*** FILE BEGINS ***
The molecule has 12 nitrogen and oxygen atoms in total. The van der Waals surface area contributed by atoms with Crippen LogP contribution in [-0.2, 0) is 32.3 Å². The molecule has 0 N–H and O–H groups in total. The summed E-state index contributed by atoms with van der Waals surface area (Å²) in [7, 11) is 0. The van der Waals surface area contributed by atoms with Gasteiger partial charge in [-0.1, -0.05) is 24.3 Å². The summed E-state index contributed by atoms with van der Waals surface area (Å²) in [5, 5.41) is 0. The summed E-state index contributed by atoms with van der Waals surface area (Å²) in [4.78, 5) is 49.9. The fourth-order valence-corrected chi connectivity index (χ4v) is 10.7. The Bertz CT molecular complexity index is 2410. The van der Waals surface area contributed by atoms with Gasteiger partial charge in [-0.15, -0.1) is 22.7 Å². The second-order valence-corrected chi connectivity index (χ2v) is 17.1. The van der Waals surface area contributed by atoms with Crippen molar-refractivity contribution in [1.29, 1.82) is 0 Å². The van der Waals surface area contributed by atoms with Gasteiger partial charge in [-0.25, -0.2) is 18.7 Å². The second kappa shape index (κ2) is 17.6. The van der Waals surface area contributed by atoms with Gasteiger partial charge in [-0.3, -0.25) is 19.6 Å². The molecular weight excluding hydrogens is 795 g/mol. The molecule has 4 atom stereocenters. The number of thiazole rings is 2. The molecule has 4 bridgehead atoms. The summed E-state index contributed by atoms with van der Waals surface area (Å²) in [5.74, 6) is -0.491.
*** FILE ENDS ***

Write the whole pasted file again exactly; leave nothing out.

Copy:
The molecule has 12 nitrogen and oxygen atoms in total. The van der Waals surface area contributed by atoms with Crippen LogP contribution in [-0.2, 0) is 32.3 Å². The molecule has 0 N–H and O–H groups in total. The summed E-state index contributed by atoms with van der Waals surface area (Å²) in [7, 11) is 0. The van der Waals surface area contributed by atoms with Gasteiger partial charge in [-0.1, -0.05) is 24.3 Å². The summed E-state index contributed by atoms with van der Waals surface area (Å²) in [5, 5.41) is 0. The summed E-state index contributed by atoms with van der Waals surface area (Å²) in [4.78, 5) is 49.9. The fourth-order valence-corrected chi connectivity index (χ4v) is 10.7. The Bertz CT molecular complexity index is 2410. The van der Waals surface area contributed by atoms with Gasteiger partial charge in [-0.15, -0.1) is 22.7 Å². The second-order valence-corrected chi connectivity index (χ2v) is 17.1. The van der Waals surface area contributed by atoms with Crippen molar-refractivity contribution in [1.29, 1.82) is 0 Å². The van der Waals surface area contributed by atoms with Gasteiger partial charge in [-0.25, -0.2) is 18.7 Å². The second kappa shape index (κ2) is 17.6. The van der Waals surface area contributed by atoms with Gasteiger partial charge in [-0.3, -0.25) is 19.6 Å². The molecular weight excluding hydrogens is 795 g/mol. The molecule has 4 atom stereocenters. The number of thiazole rings is 2. The molecule has 4 bridgehead atoms. The summed E-state index contributed by atoms with van der Waals surface area (Å²) in [5.74, 6) is -0.491.